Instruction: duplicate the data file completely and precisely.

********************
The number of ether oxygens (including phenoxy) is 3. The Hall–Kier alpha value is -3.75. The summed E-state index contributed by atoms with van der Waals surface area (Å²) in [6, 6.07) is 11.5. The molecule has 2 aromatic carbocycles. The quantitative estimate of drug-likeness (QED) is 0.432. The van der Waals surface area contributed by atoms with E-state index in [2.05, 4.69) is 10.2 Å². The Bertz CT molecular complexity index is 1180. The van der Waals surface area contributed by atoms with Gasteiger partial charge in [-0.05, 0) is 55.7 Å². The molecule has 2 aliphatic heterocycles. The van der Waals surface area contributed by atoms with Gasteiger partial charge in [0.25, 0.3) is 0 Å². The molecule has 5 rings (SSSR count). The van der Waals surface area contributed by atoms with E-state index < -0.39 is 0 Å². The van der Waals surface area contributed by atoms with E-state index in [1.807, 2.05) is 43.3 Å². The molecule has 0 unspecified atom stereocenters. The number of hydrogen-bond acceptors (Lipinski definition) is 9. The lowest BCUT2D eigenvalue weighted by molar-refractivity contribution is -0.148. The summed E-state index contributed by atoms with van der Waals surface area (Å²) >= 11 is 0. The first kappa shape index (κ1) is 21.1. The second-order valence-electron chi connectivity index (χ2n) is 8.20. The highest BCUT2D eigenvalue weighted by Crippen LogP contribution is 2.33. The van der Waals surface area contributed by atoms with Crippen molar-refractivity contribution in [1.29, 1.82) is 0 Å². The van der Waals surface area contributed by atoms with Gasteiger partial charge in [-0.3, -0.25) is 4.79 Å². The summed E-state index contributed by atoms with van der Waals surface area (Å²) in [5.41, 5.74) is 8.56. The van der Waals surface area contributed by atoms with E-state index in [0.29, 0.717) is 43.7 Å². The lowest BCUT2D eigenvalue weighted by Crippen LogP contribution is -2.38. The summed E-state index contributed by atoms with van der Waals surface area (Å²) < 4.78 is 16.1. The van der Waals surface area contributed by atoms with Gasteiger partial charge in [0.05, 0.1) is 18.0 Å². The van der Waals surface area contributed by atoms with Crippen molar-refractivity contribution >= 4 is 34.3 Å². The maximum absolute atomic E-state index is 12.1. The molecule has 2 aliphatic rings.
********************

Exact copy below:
The number of ether oxygens (including phenoxy) is 3. The Hall–Kier alpha value is -3.75. The summed E-state index contributed by atoms with van der Waals surface area (Å²) in [6, 6.07) is 11.5. The molecule has 2 aromatic carbocycles. The quantitative estimate of drug-likeness (QED) is 0.432. The van der Waals surface area contributed by atoms with E-state index in [2.05, 4.69) is 10.2 Å². The Bertz CT molecular complexity index is 1180. The van der Waals surface area contributed by atoms with Gasteiger partial charge in [-0.05, 0) is 55.7 Å². The molecule has 2 aliphatic heterocycles. The van der Waals surface area contributed by atoms with Gasteiger partial charge in [0.25, 0.3) is 0 Å². The molecule has 5 rings (SSSR count). The van der Waals surface area contributed by atoms with E-state index < -0.39 is 0 Å². The van der Waals surface area contributed by atoms with E-state index in [1.807, 2.05) is 43.3 Å². The molecule has 0 unspecified atom stereocenters. The number of hydrogen-bond acceptors (Lipinski definition) is 9. The lowest BCUT2D eigenvalue weighted by molar-refractivity contribution is -0.148. The summed E-state index contributed by atoms with van der Waals surface area (Å²) >= 11 is 0. The first kappa shape index (κ1) is 21.1. The second-order valence-electron chi connectivity index (χ2n) is 8.20. The highest BCUT2D eigenvalue weighted by Crippen LogP contribution is 2.33. The van der Waals surface area contributed by atoms with Crippen molar-refractivity contribution in [1.29, 1.82) is 0 Å². The van der Waals surface area contributed by atoms with Gasteiger partial charge in [-0.3, -0.25) is 4.79 Å². The summed E-state index contributed by atoms with van der Waals surface area (Å²) in [5.41, 5.74) is 8.56. The van der Waals surface area contributed by atoms with E-state index in [0.29, 0.717) is 43.7 Å². The lowest BCUT2D eigenvalue weighted by Crippen LogP contribution is -2.38. The summed E-state index contributed by atoms with van der Waals surface area (Å²) < 4.78 is 16.1. The van der Waals surface area contributed by atoms with Gasteiger partial charge in [0.05, 0.1) is 18.0 Å². The van der Waals surface area contributed by atoms with Crippen molar-refractivity contribution >= 4 is 34.3 Å². The maximum absolute atomic E-state index is 12.1. The molecule has 2 aliphatic rings.